Interestingly, the period discussed by Postman in relation to the disappearance of childhood, the 1970s, also witnessed an unprecedented large global research effort, centring on undermining Piaget’s structural cognitive theory. In other words, the non-interconvertible developmental stages, referred to as cognitive structures, were gradually replaced by continuous domain-specific developmental processes. Neo-Piagetian research from that time undermined the presumptions of the Rousseau-Piaget tradition, which emphasized the inaccessibility of childlike thinking, like never before. The fanaticism with which the origins of all kinds of childlike rationality were explored, caused many a researcher to end up as an “infancy expert” (Koops, 1990, 2004). This post neo-Piagetian research, among other things, resulted in research on the child’s Theory of Mind experimentally demonstrating how 2- to 3-year-old children already have a command of current lay psychology, based on a simple theory of desires and beliefs. Meanwhile, the search for the increasingly younger origins of generally human means of communication has not come to an end. Onishi and Baillargeon (2005), for example, demonstrated in a fine article in Science that 13-month-old babies basically have a command of generally human, ordinary communication principles (“beliefs” and “desires”). Remarkably, cultural historical developments—the disappearance of traditional childhood—go hand in hand with the experimental empirical scientific search for (and finding of!) generally human and age-independent means of communication. To put it briefly, developmental psychology moves with the tides of culture (Kessen, 1979).
It will be clear that the modern Western child, construed in the eighteenth and nineteenth centuries—the Enlightened child—disappeared in the second half of the twentieth century. Traditional upbringing was referred to as “Bringing up by keeping small” in a much quoted publication of Dasberg (1975). In essence, it boiled down to setting the child apart from the adult world—this [process] is called infantilization (see Koops, 2011; Koops & Zuckerman, 2003)—and leading it step by step into that adult world by what was called upbringing. This style of upbringing has become outmoded: such that borders and border guards have become inoperative. Mainly through electronic media, today’s children have access to the adult world from the beginning, including the world of violence and sex, areas in which children on the basis of the then current pedagogy were not allowed access for two and a half centuries. Given the child’s access to the internet, it is an improbable atavism that American parents as late as in 2006 pressed charges against teachers persisting in marking school work with red ink (Stearns, 2009). The parents feared that the feeble self-esteem of their vulnerable children would be damaged.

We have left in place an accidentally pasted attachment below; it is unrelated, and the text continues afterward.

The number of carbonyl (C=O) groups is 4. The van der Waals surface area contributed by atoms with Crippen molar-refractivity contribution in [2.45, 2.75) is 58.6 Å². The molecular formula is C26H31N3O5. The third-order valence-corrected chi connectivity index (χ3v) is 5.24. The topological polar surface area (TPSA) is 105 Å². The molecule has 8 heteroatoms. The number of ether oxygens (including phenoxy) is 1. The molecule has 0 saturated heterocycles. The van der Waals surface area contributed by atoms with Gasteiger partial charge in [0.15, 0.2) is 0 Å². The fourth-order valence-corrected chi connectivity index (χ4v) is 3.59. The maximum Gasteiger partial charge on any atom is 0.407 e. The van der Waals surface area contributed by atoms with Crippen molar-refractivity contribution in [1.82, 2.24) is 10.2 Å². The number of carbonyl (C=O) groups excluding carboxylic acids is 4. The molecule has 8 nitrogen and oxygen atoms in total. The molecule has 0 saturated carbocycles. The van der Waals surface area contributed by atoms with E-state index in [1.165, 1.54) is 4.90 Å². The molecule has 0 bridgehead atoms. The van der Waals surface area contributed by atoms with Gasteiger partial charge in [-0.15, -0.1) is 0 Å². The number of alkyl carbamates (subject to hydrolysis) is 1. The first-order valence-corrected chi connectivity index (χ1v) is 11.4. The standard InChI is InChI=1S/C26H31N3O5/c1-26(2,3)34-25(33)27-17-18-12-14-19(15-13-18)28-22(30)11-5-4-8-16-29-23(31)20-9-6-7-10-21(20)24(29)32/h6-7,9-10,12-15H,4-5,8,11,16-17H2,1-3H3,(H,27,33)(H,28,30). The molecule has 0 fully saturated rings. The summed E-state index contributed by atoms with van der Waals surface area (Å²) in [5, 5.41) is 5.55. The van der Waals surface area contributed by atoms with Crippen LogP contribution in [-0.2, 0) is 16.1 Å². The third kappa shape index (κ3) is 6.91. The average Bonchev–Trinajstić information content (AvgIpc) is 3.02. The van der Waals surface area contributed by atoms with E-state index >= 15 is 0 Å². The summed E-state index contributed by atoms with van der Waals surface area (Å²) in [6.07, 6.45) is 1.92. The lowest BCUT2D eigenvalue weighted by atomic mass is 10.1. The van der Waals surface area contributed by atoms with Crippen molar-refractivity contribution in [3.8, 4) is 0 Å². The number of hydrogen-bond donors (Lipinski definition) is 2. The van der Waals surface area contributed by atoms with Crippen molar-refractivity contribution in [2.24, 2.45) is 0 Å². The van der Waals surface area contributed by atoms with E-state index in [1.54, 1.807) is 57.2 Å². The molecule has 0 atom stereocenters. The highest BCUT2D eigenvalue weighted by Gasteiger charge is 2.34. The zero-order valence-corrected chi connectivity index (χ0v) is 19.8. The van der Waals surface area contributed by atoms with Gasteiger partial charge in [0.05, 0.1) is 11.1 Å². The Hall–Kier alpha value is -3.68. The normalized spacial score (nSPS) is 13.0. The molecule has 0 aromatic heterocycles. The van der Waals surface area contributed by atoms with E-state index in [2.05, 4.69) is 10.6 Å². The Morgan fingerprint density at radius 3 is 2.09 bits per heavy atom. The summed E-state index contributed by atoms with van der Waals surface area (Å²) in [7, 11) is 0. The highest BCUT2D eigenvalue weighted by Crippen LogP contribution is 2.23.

Raising children will have to be reinvented. We are assisted by a tremendous amount of sophisticated and splendid studies on child behaviour and on that of their up-bringers: the production of empirical research data by developmental psychologists and educationalists is incredible extensive. And all this research is potentially helpful. However, I would like to point out that all this research will only prove advantageous if we know what our objective is with regard to children, and that is what we are in the dark about. Worse still, modern academic pedagogy is hardly occupied with it. People who, like me, are followers of Kant’s much maligned successor, educationalist Johann Friedrich Herbart (1776-1841), are convinced that pedagogy as a science cannot do without ethics on the one hand and (developmental) psychology on the other (Herbart, 1841).
Let us return for a final time to the example set by Rousseau. His incredibly effective book on education was a book on a new ethical person in a Utopian society. This very context turned his book into such a success. Like Rousseau, we could and should develop a vision of an ideal society in the spirit of which we would like to raise our children. In doing so, I recommend restoring the Enlightenment principles of rationality and autonomous and critical thinking; high-grade ethical principles forming the basis of a modern “Contrat Social” (Rousseau, 1762); and commitment to a democratic society in which freedom of speech and inter-human respect are balanced.
Alas, we are not yet at the point at which we can actually offer a “new pedagogy”, and perhaps we never will be. But what we can do is encourage a multidisciplinary debate concerning child-raising and, in so doing, continually place the discussion with researchers and thinkers in the cultural-historical context, so that child-raising is discussed and studied as a mirror of civilization, entirely in the spirit of Jean Jacques Rousseau.